Centre d’Art Contemporani de Barcelona - Fabra i Coats
c/ Sant Adrià, 20
08030 Barcelona
centredart.bcn.cat

Joan Morey, ‘COS SOCIAL. Lliçó d'anatomia’ (2017). Cortesía del artista. Foto documentación: Noemi Jariod.

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Desde finales de la década de 1990, Joan Morey (Mallorca, 1972) ha producido un amplio número de eventos en vivo, videos, instalaciones, sonido y obra gráfica, explorando la intersección del teatro, el cine, la filosofía, la sexualidad y la subjetividad. En 2017 Morey fue galardonado con el Premi Ciutat de Barcelona de Artes Visuales otorgado por el Ayuntamiento de Barcelona en reconocimiento a la excelencia en creatividad, investigación y producción artística.

COLAPSO consta de tres partes. La primera se presenta en dos plantas del Centro de Arte Contemporáneo de Barcelona - Fabra i Coats: Máquina deseante, máquina de trabajo revisa diez proyectos del artista realizados en los últimos quince años.


La segunda parte de COLAPSO inaugurará el 22 de noviembre a las 19:30h en el Centre d'Art Tecla Sala, en L'Hospitalet de Llobregat, y podrá visitarse entre el 23 de noviembre de 2018 y el 13 de enero de 2019Esta consiste en una presentación en evolución de la videoperformance COS SOCIAL. Lección de anatomía, que en 2017 contó para su producción con el Premio de Videocreación de la Xarxa de Centres d’Arts Visuals de Catalunya, Arts Santa Mònica, el Departamento de Cultura de la Generalitat de Catalunya y LOOP Barcelona.

La tercera parte, que lleva por título Máquina esquizofrénica, consiste en una performance inédita que tendrá lugar el 10 de enero de 2019 en una localización de Barcelona muy relevante pero que, por el momento, se mantiene deliberadamente en secreto. La acción en vivo se integrará en la narrativa, más extensa, del pasado físico y discursivo de dicho espacio.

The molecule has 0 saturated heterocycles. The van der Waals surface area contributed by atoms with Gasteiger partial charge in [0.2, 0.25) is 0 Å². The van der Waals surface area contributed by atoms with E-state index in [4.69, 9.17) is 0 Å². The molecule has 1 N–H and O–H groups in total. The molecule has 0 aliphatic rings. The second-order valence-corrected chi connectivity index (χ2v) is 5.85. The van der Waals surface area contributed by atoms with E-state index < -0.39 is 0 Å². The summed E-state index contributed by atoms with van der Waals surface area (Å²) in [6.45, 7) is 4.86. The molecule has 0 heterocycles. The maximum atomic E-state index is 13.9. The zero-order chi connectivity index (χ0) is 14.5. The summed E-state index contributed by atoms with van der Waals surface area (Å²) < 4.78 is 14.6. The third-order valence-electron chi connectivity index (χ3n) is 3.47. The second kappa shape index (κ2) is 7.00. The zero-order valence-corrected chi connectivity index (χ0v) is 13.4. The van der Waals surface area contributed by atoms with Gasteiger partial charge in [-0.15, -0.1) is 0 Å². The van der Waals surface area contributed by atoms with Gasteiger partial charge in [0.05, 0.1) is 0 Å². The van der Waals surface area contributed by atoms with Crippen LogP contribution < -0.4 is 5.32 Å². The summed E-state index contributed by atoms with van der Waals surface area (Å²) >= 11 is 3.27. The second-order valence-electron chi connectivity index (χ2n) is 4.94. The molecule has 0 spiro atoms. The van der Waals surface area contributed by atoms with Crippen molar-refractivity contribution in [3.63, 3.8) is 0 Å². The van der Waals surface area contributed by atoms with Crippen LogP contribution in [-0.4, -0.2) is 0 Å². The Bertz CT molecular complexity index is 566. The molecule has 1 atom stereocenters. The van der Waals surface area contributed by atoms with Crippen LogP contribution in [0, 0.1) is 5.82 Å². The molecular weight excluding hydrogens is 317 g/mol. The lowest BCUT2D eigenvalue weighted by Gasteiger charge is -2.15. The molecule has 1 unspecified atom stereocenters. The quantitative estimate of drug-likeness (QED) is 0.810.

Comparte: #JoanMoreyColapso


Joan Morey, ‘TOUR DE FORCE’ (2017). Cortesía del artista. Foto documentación: Noemi Jariod.

PROGRAMA DE PERFORMANCE

27 septiembre 2018, 19 h
‘POSTMORTEM. Pour en finir avec le jugement de Dieu’, 2006–2007
Intérprete: Sònia Gómez.

11 octubre 2018, 19 h
‘LLETANÍA APÒRIMA’, 2009
Intérprete: Jordi Vall-lamora.

25 octubre 2018, 19 h
‘GRITOS Y SUSURROS. Conflicte dramàtic cinquè (amb l’obra d’art)’, 2009
Intérpretes: Carme Callol y Tatin Revenga.

15 noviembre 2018, 19 h
‘BAREBACK. Fenomenología de la comunión’, 2010
Intérprete: Manuel Segade.

29 noviembre 2018, 17 h
‘IL LINGUAGGIO DEL CORPO. Prólogo’, 2015–2016
Intérpretes: Catalina Carrasco y Gaspar Morey.

13 diciembre 2018, 19 h
‘TOUR DE FORCE. El cos utòpic’, 2017
Intérprete: Eduard Escoffet.

Centre d’Art Contemporani de Barcelona - Fabra i Coats
c/ Sant Adrià, 20
08030 Barcelona
centredart.bcn.cat



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Actividades programadas durante la exposición "El misterio de caviria" de Antoni Hervàs en La Capella


Hasta el próximo domingo 13 de noviembre tenéis oportunidad de visitar la exposición individual "El Misterio de Caviria" de Antoni Hervàs en La Capella

En paralelo a la exposicón, se han organizado una serie de actividades que han activado la exposición, la primera de las cuales tuvo lugar el 18 de septiembre en el antiguo local de fiestas Copacabana (actual aparcamiento del Department de Cultura de la Generalitat en La Rambla) cuando Juan de la Cruz el Rosillo, interpretó un emocionante repertorio de canciones acompañado por sus ya famosas castañuelas de cerámica.

Fotos: Latitudes.